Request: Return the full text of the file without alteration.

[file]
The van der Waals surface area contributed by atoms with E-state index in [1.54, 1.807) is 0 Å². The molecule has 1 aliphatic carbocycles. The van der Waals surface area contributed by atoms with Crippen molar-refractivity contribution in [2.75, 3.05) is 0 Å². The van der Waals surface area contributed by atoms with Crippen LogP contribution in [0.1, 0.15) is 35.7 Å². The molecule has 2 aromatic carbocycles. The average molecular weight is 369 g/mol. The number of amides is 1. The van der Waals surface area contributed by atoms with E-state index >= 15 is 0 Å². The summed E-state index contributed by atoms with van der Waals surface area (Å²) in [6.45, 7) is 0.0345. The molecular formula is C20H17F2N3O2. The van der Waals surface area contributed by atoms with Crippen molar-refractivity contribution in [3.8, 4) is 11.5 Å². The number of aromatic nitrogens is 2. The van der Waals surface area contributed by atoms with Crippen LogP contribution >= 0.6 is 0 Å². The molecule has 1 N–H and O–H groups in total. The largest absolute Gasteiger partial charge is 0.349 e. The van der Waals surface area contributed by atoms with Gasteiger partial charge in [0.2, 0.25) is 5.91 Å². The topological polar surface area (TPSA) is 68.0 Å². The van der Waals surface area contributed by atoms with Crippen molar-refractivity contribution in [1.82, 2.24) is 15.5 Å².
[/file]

The van der Waals surface area contributed by atoms with E-state index in [1.54, 1.807) is 0 Å². The molecule has 1 aliphatic carbocycles. The van der Waals surface area contributed by atoms with Crippen molar-refractivity contribution in [2.75, 3.05) is 0 Å². The van der Waals surface area contributed by atoms with Crippen LogP contribution in [0.1, 0.15) is 35.7 Å². The molecule has 2 aromatic carbocycles. The average molecular weight is 369 g/mol. The number of amides is 1. The van der Waals surface area contributed by atoms with E-state index >= 15 is 0 Å². The summed E-state index contributed by atoms with van der Waals surface area (Å²) in [6.45, 7) is 0.0345. The molecular formula is C20H17F2N3O2. The van der Waals surface area contributed by atoms with Crippen molar-refractivity contribution in [3.8, 4) is 11.5 Å². The number of aromatic nitrogens is 2. The van der Waals surface area contributed by atoms with Crippen LogP contribution >= 0.6 is 0 Å². The molecule has 1 N–H and O–H groups in total. The largest absolute Gasteiger partial charge is 0.349 e. The van der Waals surface area contributed by atoms with Gasteiger partial charge in [0.2, 0.25) is 5.91 Å². The topological polar surface area (TPSA) is 68.0 Å². The van der Waals surface area contributed by atoms with Crippen molar-refractivity contribution in [1.82, 2.24) is 15.5 Å².